Wednesday, June 15, 2011
Inflated Expectations - How not to Treat Your Spouse
What do you expect from your spouse?
In a 1999 film titled “Music of the Heart,” a character named Roberta begins a relationship with a man named Brian. At one point, Roberta—whose husband had left her—asked Brian a question: If you ever met a woman who fulfils your needs better than I can, would you leave me for her?”
Brian’s answer: “Theoretically, yes.”
June is the traditional month for weddings, and in my view, every engaged couple ought to watch this film, and discuss it with marriage advisors in their church. As Robin Phillips notes in a BreakPoint article titled Generous Love, it’s all-too-common today for brides and grooms to seek to have all their needs met in the person they are about to marry.
Certainly, marriage does satisfy many of our needs, Phillips writes, but “at best it does so partially and imperfectly. At some point, our marriage partners will always let us down.”
Are we wrong to seek personal fulfillment in our spouses? Of course not. The problem is that, in expecting our marriage partner to meet all our needs, we are seeking fulfillment in the wrong place. No mere human can possibly meet all our needs. Only God can do that.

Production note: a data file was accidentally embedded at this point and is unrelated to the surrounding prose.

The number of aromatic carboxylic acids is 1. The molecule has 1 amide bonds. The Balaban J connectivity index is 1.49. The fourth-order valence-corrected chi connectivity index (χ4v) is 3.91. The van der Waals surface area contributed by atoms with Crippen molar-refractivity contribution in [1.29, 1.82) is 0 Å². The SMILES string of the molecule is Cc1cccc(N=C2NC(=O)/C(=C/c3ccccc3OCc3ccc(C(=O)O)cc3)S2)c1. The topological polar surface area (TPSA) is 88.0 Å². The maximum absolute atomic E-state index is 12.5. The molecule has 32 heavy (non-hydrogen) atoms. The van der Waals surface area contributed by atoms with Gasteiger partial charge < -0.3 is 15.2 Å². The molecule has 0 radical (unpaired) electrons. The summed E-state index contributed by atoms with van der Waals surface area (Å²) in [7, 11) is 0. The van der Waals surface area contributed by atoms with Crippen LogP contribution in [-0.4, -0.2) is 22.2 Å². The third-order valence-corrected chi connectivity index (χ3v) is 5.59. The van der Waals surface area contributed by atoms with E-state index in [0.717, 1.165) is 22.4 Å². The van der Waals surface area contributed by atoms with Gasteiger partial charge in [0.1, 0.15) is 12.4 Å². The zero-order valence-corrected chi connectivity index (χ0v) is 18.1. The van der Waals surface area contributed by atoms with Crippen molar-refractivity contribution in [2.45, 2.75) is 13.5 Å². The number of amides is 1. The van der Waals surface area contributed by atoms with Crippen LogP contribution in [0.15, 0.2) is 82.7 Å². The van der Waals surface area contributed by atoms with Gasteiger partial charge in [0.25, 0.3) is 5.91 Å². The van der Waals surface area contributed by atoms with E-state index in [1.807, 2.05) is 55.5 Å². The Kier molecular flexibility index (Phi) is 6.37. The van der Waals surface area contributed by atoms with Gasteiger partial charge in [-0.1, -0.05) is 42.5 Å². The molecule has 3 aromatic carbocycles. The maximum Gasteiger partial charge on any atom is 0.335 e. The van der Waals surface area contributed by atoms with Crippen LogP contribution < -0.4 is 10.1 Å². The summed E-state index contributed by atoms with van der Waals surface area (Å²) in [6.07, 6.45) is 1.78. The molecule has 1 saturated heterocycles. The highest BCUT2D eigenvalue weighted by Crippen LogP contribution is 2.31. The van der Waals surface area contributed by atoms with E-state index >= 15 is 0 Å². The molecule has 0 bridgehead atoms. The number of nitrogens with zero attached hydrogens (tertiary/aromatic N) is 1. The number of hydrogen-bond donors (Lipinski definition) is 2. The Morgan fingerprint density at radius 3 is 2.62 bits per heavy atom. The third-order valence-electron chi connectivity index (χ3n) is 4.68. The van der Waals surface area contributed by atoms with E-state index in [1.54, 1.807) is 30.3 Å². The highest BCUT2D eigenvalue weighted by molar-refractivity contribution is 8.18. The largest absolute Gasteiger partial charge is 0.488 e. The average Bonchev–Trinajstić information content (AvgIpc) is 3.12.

Phillips quotes Augustine, who said in his Confessions, “Seek what you seek but not where you seek it.” Interestingly enough, the Bishop of London made the same point in his outstanding homily during the recent wedding of Prince William and Kate Middleton.
As the bishop noted, “As the reality of God has faded from so many lives in the West, there has been a corresponding inflation of expectations that personal relations alone will supply meaning and happiness in life. This,” the bishop said, “is to load our partner with too great a burden.”
And when we do this, it’s not surprising that we are often tempted to move on to someone else whom we think can do a better job of meeting our needs. This is why we must ground both our lives and our marriages in Christ. When we do this, “a deeper type of love can kick in,” Phillips writes -- a “generous love rooted in the other-centeredness of Christ.”
Again, quoting the Bishop of London’s marriage homily: “Faithful and committed relationships offer a door into the mystery of spiritual life in which we discover this; the more we give of self, the richer we become in soul; the more we go beyond ourselves in love, the more we become our true selves...In marriage we are seeking to bring one another into fuller life.”
Are you on the verge of getting married? What are your expectations of your spouse?
To dig deeper into issues like these, I highly recommend that you undergo the kind of marital preparation recommended by Marriage Savers, a ministry created by my friend Mike McManus.